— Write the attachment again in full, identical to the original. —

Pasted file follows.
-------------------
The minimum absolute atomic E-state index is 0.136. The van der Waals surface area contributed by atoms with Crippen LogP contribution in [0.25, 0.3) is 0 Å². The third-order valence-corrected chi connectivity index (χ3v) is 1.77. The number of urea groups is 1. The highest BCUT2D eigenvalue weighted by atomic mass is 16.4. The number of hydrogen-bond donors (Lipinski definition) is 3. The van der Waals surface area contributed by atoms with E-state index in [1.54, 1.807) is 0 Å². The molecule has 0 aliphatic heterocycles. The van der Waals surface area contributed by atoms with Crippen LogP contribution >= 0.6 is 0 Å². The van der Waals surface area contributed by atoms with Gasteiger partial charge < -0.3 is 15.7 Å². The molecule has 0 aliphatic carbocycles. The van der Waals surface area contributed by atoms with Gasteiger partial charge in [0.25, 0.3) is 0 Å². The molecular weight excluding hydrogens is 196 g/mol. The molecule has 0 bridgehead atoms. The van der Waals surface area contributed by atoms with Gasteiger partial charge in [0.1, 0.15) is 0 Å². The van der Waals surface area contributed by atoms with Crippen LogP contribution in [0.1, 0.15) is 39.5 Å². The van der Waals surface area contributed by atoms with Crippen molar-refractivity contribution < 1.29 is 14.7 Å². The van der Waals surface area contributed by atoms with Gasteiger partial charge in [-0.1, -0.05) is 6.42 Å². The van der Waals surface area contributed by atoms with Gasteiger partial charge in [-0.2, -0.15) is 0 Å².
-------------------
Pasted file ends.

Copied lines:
The minimum absolute atomic E-state index is 0.136. The van der Waals surface area contributed by atoms with Crippen LogP contribution in [0.25, 0.3) is 0 Å². The third-order valence-corrected chi connectivity index (χ3v) is 1.77. The number of urea groups is 1. The highest BCUT2D eigenvalue weighted by atomic mass is 16.4. The number of hydrogen-bond donors (Lipinski definition) is 3. The van der Waals surface area contributed by atoms with E-state index in [1.54, 1.807) is 0 Å². The molecule has 0 aliphatic heterocycles. The van der Waals surface area contributed by atoms with Crippen LogP contribution >= 0.6 is 0 Å². The van der Waals surface area contributed by atoms with Gasteiger partial charge < -0.3 is 15.7 Å². The molecule has 0 aliphatic carbocycles. The van der Waals surface area contributed by atoms with Gasteiger partial charge in [0.25, 0.3) is 0 Å². The molecular weight excluding hydrogens is 196 g/mol. The molecule has 0 bridgehead atoms. The van der Waals surface area contributed by atoms with Gasteiger partial charge in [0.1, 0.15) is 0 Å². The van der Waals surface area contributed by atoms with Crippen LogP contribution in [0.1, 0.15) is 39.5 Å². The van der Waals surface area contributed by atoms with Crippen molar-refractivity contribution < 1.29 is 14.7 Å². The van der Waals surface area contributed by atoms with Gasteiger partial charge in [-0.1, -0.05) is 6.42 Å². The van der Waals surface area contributed by atoms with Gasteiger partial charge in [-0.2, -0.15) is 0 Å².